The coolest character in the movie is the one who knows the most how uncool he actually is. Lester Bangs, famous rock critic, in a massively underrated performance by the late Philip Seymour Hoffman, is William’s idol, the one who starts it all. Lester sees himself in William, but he knows the lure of coolness will take a toll on the kid before it’s all over, and he, in a rather surprising move, lets William go ahead anyway. Haven’t we all wanted someone like this in life? Someone to tell us of the danger we’re about to walk right into, but to recognize that we’re going to walk into it, that we must, and to provide us with the means not just to escape when we need to, but to actually navigate? Eventually life will kill you, be it sooner or later, and avoiding all risks is never a way to be alive. Would you rather burn out bright or fade away? How can anyone even answer this question until you’ve already done so?

Nobody tests William’s commitment more than Russell, the guitarist for Stillwater, whose elusive tactics and unpredictable behaviors make it near impossible for William to complete his assignment. Russell thinks he is bigger than his band, and in many ways, he is. He is more talented, more beloved by fans, and more in tune with his intuition than anyone else, but he is also troubled, caught in a cycle of lives, and left to confront himself daily as he slips farther and farther away from where he started in the first place. “What do you love about music?” William asks each member of the band, never getting an answer. Russell more than anyone else gives him the slip, while befriending him on a personal level.

It’s uncool to care, but one must care if one is to live. Cool is an illusion, a marketing tool meant to attract a perpetuation of new customers as older ones rearrange their priorities and grow up. The tour must end eventually and the real world rears its ugly head, but not yet. “You are home,” Penny tells William in the film’s centerpiece scene, a sing-a-long to Elton John’s “Tiny Dancer,” perhaps one of the most endearing movie scenes of the last decade and a half. Isn’t this what rock and roll is all about? Being at home in a strange land, amongst friends you don’t really know, and strangers you feel you’ve loved all your life. It appears to be an illusion, a trick, but it’s more real than most of what we encounter.

“The only true currency in this bankrupt world is what you share with someone else when you’re uncool.”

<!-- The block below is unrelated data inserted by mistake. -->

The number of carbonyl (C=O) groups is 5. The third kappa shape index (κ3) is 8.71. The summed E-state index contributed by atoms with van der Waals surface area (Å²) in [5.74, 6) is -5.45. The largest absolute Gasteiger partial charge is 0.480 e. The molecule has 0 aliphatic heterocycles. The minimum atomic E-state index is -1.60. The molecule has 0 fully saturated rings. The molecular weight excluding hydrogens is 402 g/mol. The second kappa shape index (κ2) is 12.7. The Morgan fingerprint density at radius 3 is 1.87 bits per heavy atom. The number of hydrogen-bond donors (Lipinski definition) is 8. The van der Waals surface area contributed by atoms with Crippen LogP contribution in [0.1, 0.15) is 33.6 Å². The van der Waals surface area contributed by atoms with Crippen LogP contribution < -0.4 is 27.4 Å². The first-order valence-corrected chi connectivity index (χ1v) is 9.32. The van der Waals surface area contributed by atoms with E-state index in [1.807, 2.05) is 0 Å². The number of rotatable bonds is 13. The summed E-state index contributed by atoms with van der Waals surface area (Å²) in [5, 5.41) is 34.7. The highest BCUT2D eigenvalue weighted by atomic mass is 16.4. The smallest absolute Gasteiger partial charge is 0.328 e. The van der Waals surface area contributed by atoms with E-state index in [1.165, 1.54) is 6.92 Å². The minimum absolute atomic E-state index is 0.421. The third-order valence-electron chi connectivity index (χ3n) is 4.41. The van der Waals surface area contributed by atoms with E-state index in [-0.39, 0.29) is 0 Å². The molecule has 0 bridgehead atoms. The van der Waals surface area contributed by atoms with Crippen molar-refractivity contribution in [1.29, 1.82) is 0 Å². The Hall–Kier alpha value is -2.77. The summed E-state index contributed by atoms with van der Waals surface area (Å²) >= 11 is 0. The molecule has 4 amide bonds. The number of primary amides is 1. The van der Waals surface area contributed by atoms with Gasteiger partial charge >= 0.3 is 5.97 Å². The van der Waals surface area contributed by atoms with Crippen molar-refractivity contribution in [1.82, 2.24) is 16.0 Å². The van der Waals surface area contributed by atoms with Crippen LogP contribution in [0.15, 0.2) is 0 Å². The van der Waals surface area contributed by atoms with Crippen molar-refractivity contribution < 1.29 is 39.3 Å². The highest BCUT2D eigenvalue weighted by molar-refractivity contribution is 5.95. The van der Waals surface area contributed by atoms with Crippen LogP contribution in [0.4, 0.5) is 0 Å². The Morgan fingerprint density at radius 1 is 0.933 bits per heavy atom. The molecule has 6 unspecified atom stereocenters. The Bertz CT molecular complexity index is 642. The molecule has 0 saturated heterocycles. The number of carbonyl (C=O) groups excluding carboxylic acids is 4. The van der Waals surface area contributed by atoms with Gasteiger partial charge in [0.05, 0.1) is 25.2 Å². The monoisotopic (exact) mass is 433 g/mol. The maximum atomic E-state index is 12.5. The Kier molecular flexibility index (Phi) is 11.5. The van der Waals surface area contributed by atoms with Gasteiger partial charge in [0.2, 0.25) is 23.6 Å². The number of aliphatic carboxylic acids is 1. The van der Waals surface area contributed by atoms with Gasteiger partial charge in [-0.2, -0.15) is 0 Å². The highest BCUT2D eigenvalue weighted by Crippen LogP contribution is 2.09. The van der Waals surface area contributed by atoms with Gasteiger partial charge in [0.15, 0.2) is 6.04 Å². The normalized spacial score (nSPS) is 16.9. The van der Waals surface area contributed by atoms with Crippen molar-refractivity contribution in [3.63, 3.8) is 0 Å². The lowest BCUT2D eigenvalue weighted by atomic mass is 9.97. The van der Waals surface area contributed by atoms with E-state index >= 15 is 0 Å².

The above quote from Lester Bangs comes at the film’s low point, after the tour is over and William is home, left without a story or any trace of his experience beyond his memories, falsified by the band he thought were his friends. All that’s left when you strip away the lights, the stage, the drama, is your uncoolness, and if you can’t allow yourself to have that, what can you have? William’s story begins with him wishing to be cool, and it ends with him being more uncool than anyone else, but better for it. He’s different when his sister sees him again. He looks terrible, but he looks like he knows something he didn’t before.

To embrace uncoolness is to allow yourself to be vulnerable, and that is where true art comes from. Ironic, perhaps, that the masks we wear to gain acceptance are the very things that keep us from becoming accepted. Only when we can strip ourselves of pretence, from the illusion of needing to be cool, can we find ourselves, and only when we find ourselves do we find anyone else. A twist of fate it would appear, that what intuitively feels wrong would turn out to be right.

ALMOST FAMOUS is a movie that needs to be seen alone once, and with others again. 14 years after its release, it still holds up as Crowe’s most honest examination into the nature of humanity and the soul of art. The movie doesn’t try to be cool, even when it happens to be so, but rather it merely opens itself up to us, letting us into its most secret places, whispering its own sense of mis-belonging to our insecurities and reminding us that it’s okay to be real. That it’s necessary to be uncool. This, not the stage, is where it’s all happening.